Many Records Off Limits In Union County Abuse Case
In the week since the Union County sheriff’s office charged a Monroe couple with handcuffing an 11-year-old boy by the ankle to their front porch, we know a lot about the case: We know the temperature was in the high 20s around 9 a.m. when an animal control officer spotted the boy. We know that one of the child’s caretakers, Wanda Larson, is a supervisor in Union County’s Child Protective Services. But, a lot of restricted information about Larson’s work, her adopted children, and the handcuffed child we don’t know. WFAE’s Ben Bradford joined Morning Edition host Kevin Kniestedt to discuss what we don’t know, and why.
KNIESTEDT: First of all, explain how we have the information we have—for instance, the temperature at the time of the arrest?
BRADFORD: Almost all of it comes from public records—and some of it’s really specific. Like, the police report tells us the circumstances of the arrest and that Larson’s partner, Dorian Harper has a devil tattooed on his right hip. Court records show that Larson has adopted six children in Gaston and Union County since 2000, which doesn’t include the 11-year-old in this case.
KNIESTEDT: So, what don’t we know?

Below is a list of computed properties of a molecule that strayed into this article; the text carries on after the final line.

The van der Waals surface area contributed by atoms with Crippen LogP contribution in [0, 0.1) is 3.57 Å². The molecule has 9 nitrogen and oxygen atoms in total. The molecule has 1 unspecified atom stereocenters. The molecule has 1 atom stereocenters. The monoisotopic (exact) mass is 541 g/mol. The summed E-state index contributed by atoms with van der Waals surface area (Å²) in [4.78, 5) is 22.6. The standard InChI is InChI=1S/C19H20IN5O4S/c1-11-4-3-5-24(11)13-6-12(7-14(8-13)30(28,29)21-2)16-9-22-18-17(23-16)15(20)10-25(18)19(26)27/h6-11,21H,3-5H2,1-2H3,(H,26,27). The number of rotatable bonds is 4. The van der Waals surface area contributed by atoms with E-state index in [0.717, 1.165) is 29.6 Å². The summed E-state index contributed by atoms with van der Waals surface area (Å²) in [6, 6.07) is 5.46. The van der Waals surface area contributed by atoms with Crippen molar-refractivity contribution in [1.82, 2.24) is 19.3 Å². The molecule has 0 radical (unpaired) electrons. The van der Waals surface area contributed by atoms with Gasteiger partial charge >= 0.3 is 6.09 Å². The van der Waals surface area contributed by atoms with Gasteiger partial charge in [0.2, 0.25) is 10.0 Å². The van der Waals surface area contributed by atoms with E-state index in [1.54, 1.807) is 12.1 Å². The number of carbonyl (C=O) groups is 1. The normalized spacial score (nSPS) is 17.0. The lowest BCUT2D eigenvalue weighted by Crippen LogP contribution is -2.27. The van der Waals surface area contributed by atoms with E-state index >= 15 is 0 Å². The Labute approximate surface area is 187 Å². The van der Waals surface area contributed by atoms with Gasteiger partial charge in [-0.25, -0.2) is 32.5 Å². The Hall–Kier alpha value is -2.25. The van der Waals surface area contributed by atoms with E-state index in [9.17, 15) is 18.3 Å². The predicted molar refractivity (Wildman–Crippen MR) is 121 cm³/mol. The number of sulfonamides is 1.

BRADFORD: One of the big questions in this case, I think, is if this kind of abuse was happening, how was it not caught earlier? Larson and Harper should have received an assessment from an adoption agency, before each adoption. Did they find anything? Well, North Carolina has very deliberately carved out exemptions for juveniles from open records laws. Almost all records involving adoption are exempt. That’s also why we don’t know the children’s names. Now, foster care records didn’t used to be exempt, but the state health department is now claiming they are, so we’re in-process on those.
KNIESTEDT: And, to be clear, a state’s open records law lets journalists and members of the public request state and local documents, with some restrictions.
BRADFORD: Right, and for the federal government, it’s the Freedom of Information Act. North Carolina’s is more limited, though.
I think one of the questions in this case is: Larson is the head investigator for Union County Child Protective Services—how effectively was she investigating child abuse at other homes? And does that tell us something about our adoption and foster care systems? We don’t know. Lawmakers have exempted all but a proscribed list of information from state employee’s personnel files. So, we know Larson’s job title, and we know that she was suspended for disciplinary reasons a few years ago—but we don’t know why, or if it was in any way related to this current case. The state is conducting its own investigation, and it does have access to all of this information, so we may find out more when that concludes. And, of course, we’ll keep pushing.
KNIESTEDT: Okay, thanks, Ben.
BRADFORD: Thank you.